German minister proposes tougher security laws after attacks
The proposals include making it easier to deport foreigners deemed dangerous and stripping dual nationals of their German citizenship
Germany’s interior minister on Thursday unveiled proposals to boost security after recent attacks, including making it easier to deport foreigners deemed dangerous and stripping dual nationals who fight for extremist groups of their German citizenship.
Interior Minister Thomas de Maiziere’s plans also include creating several thousand jobs at federal security services over the coming years and making “promoting terrorism” a criminal offense.
Four attacks last month included two carried out by asylum-seekers and claimed by ISIS. Chancellor Angela Merkel has said Germany won’t be deflected from giving shelter to people who deserve asylum, but also pledged to do “everything humanly possible” to keep the country safe.
“A lot of people ... are worried about further attacks. That is understandable,” de Maiziere told reporters. “No one can guarantee absolute security, but we must do what is possible.”
He said Germany will consider joining other countries in screening the public social-media profiles of people being admitted to the country under formal resettlement programs and would start a pilot project to judge its effectiveness.
De Maiziere also wants to strengthen German authorities’ ability to probe the darknet, an area of cyberspace invisible on the open internet.
The minister proposed making it easier to take foreigners who have committed crimes or otherwise are deemed to be dangerous into pre-deportation custody, making “endangering public security” a ground for jailing them. That’s meant to make it easier to ensure people who are obliged to leave the country actually do so.
He said it’s already possible to strip German citizenship from dual nationals who fight for foreign armies, so it’s reasonable to apply the same rule to those who fight for a “terror militia” abroad.
De Maiziere also pointed to ongoing efforts to toughen German and particularly European Union weapons laws.
Two of the attacks in a weeklong period starting July 18 - an ax rampage near Wuerzburg that wounded five and a suicide bombing that injured 15 outside a bar in Ansbach - were the first in Germany to be claimed by ISIS. Both attackers, asylum-seekers who arrived over the past two years, were killed.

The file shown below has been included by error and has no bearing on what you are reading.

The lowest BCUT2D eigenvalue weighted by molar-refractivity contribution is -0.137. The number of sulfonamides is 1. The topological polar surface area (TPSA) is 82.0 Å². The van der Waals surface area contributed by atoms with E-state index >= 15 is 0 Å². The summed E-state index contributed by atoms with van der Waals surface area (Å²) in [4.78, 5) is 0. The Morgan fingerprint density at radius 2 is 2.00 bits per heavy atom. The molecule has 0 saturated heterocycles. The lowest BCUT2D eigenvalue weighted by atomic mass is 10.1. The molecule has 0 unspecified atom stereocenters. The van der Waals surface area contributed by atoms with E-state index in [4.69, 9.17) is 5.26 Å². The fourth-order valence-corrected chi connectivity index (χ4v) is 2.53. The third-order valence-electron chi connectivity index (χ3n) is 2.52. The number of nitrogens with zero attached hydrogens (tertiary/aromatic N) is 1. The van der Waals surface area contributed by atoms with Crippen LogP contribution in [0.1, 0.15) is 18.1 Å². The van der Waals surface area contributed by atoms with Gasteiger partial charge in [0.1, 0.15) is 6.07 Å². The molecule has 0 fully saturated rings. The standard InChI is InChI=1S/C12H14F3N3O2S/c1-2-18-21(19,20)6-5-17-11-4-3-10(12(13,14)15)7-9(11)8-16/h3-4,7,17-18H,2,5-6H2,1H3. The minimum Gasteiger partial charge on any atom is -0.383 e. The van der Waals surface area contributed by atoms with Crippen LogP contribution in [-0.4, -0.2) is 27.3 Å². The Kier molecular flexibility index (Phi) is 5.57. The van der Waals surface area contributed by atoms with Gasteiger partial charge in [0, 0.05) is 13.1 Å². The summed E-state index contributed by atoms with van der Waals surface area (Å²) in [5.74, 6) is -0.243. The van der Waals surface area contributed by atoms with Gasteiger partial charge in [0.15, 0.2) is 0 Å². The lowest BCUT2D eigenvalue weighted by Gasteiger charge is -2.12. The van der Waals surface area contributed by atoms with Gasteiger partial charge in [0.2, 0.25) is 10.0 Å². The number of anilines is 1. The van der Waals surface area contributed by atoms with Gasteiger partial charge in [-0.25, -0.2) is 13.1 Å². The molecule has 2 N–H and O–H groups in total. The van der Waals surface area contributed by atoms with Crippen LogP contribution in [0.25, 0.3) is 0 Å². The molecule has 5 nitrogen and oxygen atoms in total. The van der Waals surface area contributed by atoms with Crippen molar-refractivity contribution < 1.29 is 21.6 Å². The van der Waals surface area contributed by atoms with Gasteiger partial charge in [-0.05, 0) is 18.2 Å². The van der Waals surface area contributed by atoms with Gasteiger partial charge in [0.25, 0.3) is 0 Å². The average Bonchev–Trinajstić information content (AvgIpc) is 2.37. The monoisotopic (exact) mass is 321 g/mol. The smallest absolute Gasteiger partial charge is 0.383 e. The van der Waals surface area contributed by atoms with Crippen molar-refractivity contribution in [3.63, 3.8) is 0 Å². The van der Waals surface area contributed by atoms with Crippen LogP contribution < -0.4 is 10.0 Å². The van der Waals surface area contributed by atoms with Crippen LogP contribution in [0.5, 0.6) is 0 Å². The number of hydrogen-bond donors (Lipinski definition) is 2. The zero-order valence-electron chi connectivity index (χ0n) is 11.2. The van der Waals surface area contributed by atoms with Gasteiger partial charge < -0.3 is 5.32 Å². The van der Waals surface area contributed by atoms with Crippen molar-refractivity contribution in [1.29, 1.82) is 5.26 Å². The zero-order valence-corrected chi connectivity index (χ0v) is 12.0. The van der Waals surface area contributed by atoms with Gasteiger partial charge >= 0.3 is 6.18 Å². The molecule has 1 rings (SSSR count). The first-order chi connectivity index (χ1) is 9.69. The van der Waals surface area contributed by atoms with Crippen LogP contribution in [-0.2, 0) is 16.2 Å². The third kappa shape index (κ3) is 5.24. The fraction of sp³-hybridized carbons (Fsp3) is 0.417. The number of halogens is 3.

In two other attacks - a shooting by a German-Iranian 18-year-old in Munich that claimed 10 lives, including the assailant’s, and the fatal stabbing of a woman by a Syrian asylum-seeker at a restaurant in Reutlingen - the motive is still unclear but Islamic extremism is not suspected.
The attackers in Ansbach and Munich had received psychiatric treatment in the past.
In response, de Maiziere said the government will discuss with doctors ways to “minimize dangers to citizens as far as possible” but stressed that patient confidentiality rules will be upheld.
In Germany, doctors can face a fine or up to a year in prison for breaching patient confidentiality, though existing rules already allow them to do so “in order to safeguard a higher-ranking legally protected interest.”
De Maiziere said he was limiting himself to proposals that could be implemented quickly, and said he considered them “politically reasonable” for the center-left junior party in the conservative Merkel’s governing coalition. De Maiziere is a member of Merkel’s party, the Christian Democrats.
He said he hopes that many of the measures can be introduced before a national election expected in September next year.
Some Christian Democrats, keen to bolster the party’s law-and-order credentials ahead of the national election, as well as two state elections next month and three next spring, have called for further measures such as a ban on all-body veils worn by some Muslim women.
De Maiziere made clear, however, that such a ban is “constitutionally problematic” and isn’t in the cards.
“You can't ban everything that you reject,” he said.